Bread and Tulips. Flash Fiction by Kathryn Anna Marshall

Wednesday is the best day – quiet, lovely Carl is usually filling the shelves and if I get here for twenty past four the yellow stickers are just going on which always gives me a little rush of excitement. I’m about halfway through my shop, just past the cooked meat aisle, wondering about a quiche but I probably wouldn’t get it all eat and the mini ones, well they’re mostly pastry, aren’t they? A lady bumps my elbow, and I look up, wearing my best benign smile, pre-hearing the mutual unmeant sorries. She glares, calls me a stupid bitch and dumps four more two pinters in her trolley. I let her pass, and she grabs the last six mini quiche. I suppose the milk will wash the pastry down.Carl is indeed working today, and I see him behind a trolley piled with Smart Price toilet roll – not my favourite but it seems really popular today. The people of Telford must have thicker skin than I gave them credit for. A red faced man pushes me out of the way – turns to explain that he’s got four kids, then fills half his trolley from the gurney. One of his children is trailing behind with a bag of potatoes. It’s split and there’s four on the floor, which I start to pick up. Mr Toilet Roll almost takes my legs from under me and demands I get my own fucking potatoes. I do have a small bag of salad potatoes in my basket but I don’t point this out.

Naturally, I’m a little shaken (more embarrassed to be fair – as if I’d steal potatoes from a child), and lovely Carl abandons his trolley of treasure to the masses to check I’m ok. I am, of course, I encounter worse than Mr Potato every day but it’s nice to have some attention from lovely Carl, so I fashion what I hope is a brave, yet enigmatic, smile.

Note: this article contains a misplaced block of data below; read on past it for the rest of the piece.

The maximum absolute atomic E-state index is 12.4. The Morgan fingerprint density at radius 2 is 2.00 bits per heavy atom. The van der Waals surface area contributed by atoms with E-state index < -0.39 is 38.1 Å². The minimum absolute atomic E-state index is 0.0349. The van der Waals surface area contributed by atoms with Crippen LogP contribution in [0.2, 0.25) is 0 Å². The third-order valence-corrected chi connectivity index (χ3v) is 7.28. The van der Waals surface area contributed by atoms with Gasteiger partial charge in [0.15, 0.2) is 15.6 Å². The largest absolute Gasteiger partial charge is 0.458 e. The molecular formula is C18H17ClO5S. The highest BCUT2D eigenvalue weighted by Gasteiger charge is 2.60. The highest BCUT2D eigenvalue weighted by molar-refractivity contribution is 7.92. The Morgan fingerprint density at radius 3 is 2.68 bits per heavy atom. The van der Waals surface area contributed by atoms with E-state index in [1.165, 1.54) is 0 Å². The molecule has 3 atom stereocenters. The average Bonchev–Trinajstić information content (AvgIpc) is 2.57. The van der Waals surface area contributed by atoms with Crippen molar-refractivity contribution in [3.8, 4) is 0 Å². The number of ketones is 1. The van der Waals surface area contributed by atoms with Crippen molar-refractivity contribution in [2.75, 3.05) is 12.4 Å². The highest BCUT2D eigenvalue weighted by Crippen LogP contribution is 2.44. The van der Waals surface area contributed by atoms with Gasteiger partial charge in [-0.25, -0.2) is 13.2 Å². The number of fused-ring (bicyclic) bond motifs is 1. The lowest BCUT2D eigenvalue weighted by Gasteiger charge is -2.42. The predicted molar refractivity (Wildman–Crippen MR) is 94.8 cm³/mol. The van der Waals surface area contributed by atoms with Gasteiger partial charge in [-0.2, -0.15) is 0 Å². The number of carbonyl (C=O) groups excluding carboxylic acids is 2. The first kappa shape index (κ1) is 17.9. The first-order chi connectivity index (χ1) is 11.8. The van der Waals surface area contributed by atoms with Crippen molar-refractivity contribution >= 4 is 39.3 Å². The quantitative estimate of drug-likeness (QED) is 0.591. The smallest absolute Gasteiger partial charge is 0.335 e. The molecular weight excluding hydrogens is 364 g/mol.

Carl tells me to follow him, and I do – we step into the loom of the warehouse. It smells cold and is rumbling with wheels and trolleys and people moving stuff from nowhere to nowhere. No one looks bothered by me and my little basket. Some of them recognise me I think, because I always smile and wave. One man grins widely at Carl and comes over with a bunch of tulips, hands them to Carl who hands them to me with a slightly embarrassed flourish. I open my mouth to say something lovely but the tannoy cuts me off. All staff must go to aisle five, repeat all staff must go to aisle five.
The rush is like a supermarket action movie, if you can imagine such a ridiculous thing. Pallets of potatoes, trolleys of flour and even more toilet roll are abandoned as all the staff rush to the commotion in the bread aisle. Warburtons and Hovis are jammed in trolleys, next to white plastic loaves that go so well with tinned tomato soup. Garlic tear and share and tiger loaves soars though the air, and are caught by kid of about fourteen, who holds them as though they’re a school attendance award. Carl shouts that I’m not safe, and I should go. I hand my basket to one of the women already pawing through it and head to the exit, clutching my tulips to my chest. A security guard eyes me, and I get ready to try to explain why I don’t have a receipt but he’s distracted by a row near the frozen chickens that looks likely to turn nasty.

The sun’s out as I start to walk home, past throngs of rushing families muttering about pasta and rice and tins of tomatoes. I put my nose to my tulips, which is ridiculous since they don’t smell, and look closely to see if he’s hidden his number amongst the blooms.

Kathryn is a writer based in Shropshire. She’s always written, but it was diagnosis with M.E. that forced her to re-evaluate and reconsider the role of writing in her life. Kathryn’s poetry publications to date include work in Mslexia, Words for the Wild and Saltwaterzine, and she was Poet in Residence for Secret Severn Art Trail in 2019. She has flash fiction in Riggwelter Press and was longlisted for the Fish short story prize in 2019

1 Comment

  1. That’s just beautiful. All we need are these random acts of kindness to keep us going. Thank you for sharing this.

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